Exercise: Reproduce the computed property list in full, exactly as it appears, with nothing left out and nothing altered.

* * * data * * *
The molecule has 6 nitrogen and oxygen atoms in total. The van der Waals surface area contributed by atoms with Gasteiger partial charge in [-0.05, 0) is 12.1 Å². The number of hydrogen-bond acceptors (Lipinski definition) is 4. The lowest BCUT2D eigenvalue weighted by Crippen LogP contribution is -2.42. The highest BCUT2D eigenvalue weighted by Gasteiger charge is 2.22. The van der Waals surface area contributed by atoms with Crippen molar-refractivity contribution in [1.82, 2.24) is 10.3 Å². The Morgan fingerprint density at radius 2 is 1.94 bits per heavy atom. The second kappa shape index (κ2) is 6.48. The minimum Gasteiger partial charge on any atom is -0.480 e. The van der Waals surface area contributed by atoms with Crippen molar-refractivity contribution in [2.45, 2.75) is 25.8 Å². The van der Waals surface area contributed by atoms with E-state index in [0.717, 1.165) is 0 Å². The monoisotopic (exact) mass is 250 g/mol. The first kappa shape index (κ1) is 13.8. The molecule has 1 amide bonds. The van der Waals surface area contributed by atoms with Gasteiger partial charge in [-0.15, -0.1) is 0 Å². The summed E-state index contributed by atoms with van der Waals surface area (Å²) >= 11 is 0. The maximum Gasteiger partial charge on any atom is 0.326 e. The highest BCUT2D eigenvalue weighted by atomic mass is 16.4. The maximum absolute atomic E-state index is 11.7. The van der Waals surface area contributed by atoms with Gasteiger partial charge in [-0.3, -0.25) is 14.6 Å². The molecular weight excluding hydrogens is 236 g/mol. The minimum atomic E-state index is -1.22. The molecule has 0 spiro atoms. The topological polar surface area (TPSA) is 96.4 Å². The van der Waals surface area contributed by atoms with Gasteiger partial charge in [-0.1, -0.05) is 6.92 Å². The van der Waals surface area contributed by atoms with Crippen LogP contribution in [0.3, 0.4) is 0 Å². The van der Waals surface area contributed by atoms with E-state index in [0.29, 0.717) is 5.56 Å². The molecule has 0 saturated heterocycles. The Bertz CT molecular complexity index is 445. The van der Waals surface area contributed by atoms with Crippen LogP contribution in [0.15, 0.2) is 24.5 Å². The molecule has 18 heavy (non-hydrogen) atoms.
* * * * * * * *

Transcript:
The molecule has 6 nitrogen and oxygen atoms in total. The van der Waals surface area contributed by atoms with Gasteiger partial charge in [-0.05, 0) is 12.1 Å². The number of hydrogen-bond acceptors (Lipinski definition) is 4. The lowest BCUT2D eigenvalue weighted by Crippen LogP contribution is -2.42. The highest BCUT2D eigenvalue weighted by Gasteiger charge is 2.22. The van der Waals surface area contributed by atoms with Crippen molar-refractivity contribution in [1.82, 2.24) is 10.3 Å². The Morgan fingerprint density at radius 2 is 1.94 bits per heavy atom. The second kappa shape index (κ2) is 6.48. The minimum Gasteiger partial charge on any atom is -0.480 e. The van der Waals surface area contributed by atoms with Crippen molar-refractivity contribution in [2.45, 2.75) is 25.8 Å². The van der Waals surface area contributed by atoms with E-state index in [0.717, 1.165) is 0 Å². The monoisotopic (exact) mass is 250 g/mol. The first kappa shape index (κ1) is 13.8. The molecule has 1 amide bonds. The van der Waals surface area contributed by atoms with Gasteiger partial charge in [-0.15, -0.1) is 0 Å². The summed E-state index contributed by atoms with van der Waals surface area (Å²) >= 11 is 0. The maximum Gasteiger partial charge on any atom is 0.326 e. The highest BCUT2D eigenvalue weighted by atomic mass is 16.4. The maximum absolute atomic E-state index is 11.7. The van der Waals surface area contributed by atoms with Gasteiger partial charge in [-0.3, -0.25) is 14.6 Å². The molecular weight excluding hydrogens is 236 g/mol. The minimum atomic E-state index is -1.22. The molecule has 0 spiro atoms. The topological polar surface area (TPSA) is 96.4 Å². The van der Waals surface area contributed by atoms with Gasteiger partial charge in [-0.1, -0.05) is 6.92 Å². The van der Waals surface area contributed by atoms with Crippen LogP contribution in [0.3, 0.4) is 0 Å². The van der Waals surface area contributed by atoms with E-state index in [0.29, 0.717) is 5.56 Å². The molecule has 0 saturated heterocycles. The Bertz CT molecular complexity index is 445. The van der Waals surface area contributed by atoms with Crippen LogP contribution in [0.15, 0.2) is 24.5 Å². The molecule has 18 heavy (non-hydrogen) atoms.